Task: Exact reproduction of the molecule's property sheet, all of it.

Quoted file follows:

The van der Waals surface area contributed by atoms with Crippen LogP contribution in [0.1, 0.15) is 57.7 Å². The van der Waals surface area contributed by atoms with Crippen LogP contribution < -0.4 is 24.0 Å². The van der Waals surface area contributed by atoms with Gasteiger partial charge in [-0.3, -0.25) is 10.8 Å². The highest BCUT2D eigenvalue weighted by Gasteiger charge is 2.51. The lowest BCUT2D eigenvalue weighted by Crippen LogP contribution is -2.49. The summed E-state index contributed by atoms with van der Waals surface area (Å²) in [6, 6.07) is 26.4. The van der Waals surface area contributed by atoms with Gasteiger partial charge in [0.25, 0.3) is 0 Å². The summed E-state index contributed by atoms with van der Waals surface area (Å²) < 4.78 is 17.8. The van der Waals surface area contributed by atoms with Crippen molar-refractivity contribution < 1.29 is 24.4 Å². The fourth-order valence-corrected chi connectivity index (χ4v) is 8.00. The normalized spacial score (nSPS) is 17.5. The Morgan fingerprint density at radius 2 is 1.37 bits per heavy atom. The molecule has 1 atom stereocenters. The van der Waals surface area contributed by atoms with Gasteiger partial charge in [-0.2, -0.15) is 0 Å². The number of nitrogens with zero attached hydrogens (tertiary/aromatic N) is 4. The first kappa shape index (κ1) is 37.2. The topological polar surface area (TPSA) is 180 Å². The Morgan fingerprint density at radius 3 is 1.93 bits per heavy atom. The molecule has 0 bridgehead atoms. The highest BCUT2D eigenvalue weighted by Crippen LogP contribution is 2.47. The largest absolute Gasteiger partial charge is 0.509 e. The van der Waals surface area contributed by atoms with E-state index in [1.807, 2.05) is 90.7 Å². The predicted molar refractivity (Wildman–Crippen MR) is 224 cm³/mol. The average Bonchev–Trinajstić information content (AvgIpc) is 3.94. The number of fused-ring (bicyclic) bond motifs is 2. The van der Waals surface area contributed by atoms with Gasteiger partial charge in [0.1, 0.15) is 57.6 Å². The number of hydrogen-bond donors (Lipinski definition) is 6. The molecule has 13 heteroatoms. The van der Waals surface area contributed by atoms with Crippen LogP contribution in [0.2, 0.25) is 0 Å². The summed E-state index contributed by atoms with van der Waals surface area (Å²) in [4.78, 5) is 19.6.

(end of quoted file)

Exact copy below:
The van der Waals surface area contributed by atoms with Crippen LogP contribution in [0.1, 0.15) is 57.7 Å². The van der Waals surface area contributed by atoms with Crippen LogP contribution < -0.4 is 24.0 Å². The van der Waals surface area contributed by atoms with Gasteiger partial charge in [-0.3, -0.25) is 10.8 Å². The highest BCUT2D eigenvalue weighted by Gasteiger charge is 2.51. The lowest BCUT2D eigenvalue weighted by Crippen LogP contribution is -2.49. The summed E-state index contributed by atoms with van der Waals surface area (Å²) in [6, 6.07) is 26.4. The van der Waals surface area contributed by atoms with Gasteiger partial charge in [0.25, 0.3) is 0 Å². The summed E-state index contributed by atoms with van der Waals surface area (Å²) < 4.78 is 17.8. The van der Waals surface area contributed by atoms with Crippen molar-refractivity contribution < 1.29 is 24.4 Å². The fourth-order valence-corrected chi connectivity index (χ4v) is 8.00. The normalized spacial score (nSPS) is 17.5. The Morgan fingerprint density at radius 2 is 1.37 bits per heavy atom. The molecule has 1 atom stereocenters. The van der Waals surface area contributed by atoms with Gasteiger partial charge in [-0.2, -0.15) is 0 Å². The number of nitrogens with zero attached hydrogens (tertiary/aromatic N) is 4. The first kappa shape index (κ1) is 37.2. The topological polar surface area (TPSA) is 180 Å². The Morgan fingerprint density at radius 3 is 1.93 bits per heavy atom. The molecule has 0 bridgehead atoms. The highest BCUT2D eigenvalue weighted by Crippen LogP contribution is 2.47. The largest absolute Gasteiger partial charge is 0.509 e. The van der Waals surface area contributed by atoms with E-state index in [1.807, 2.05) is 90.7 Å². The predicted molar refractivity (Wildman–Crippen MR) is 224 cm³/mol. The average Bonchev–Trinajstić information content (AvgIpc) is 3.94. The number of fused-ring (bicyclic) bond motifs is 2. The van der Waals surface area contributed by atoms with Gasteiger partial charge in [0.1, 0.15) is 57.6 Å². The number of hydrogen-bond donors (Lipinski definition) is 6. The molecule has 13 heteroatoms. The van der Waals surface area contributed by atoms with Crippen LogP contribution in [0.2, 0.25) is 0 Å². The summed E-state index contributed by atoms with van der Waals surface area (Å²) in [4.78, 5) is 19.6.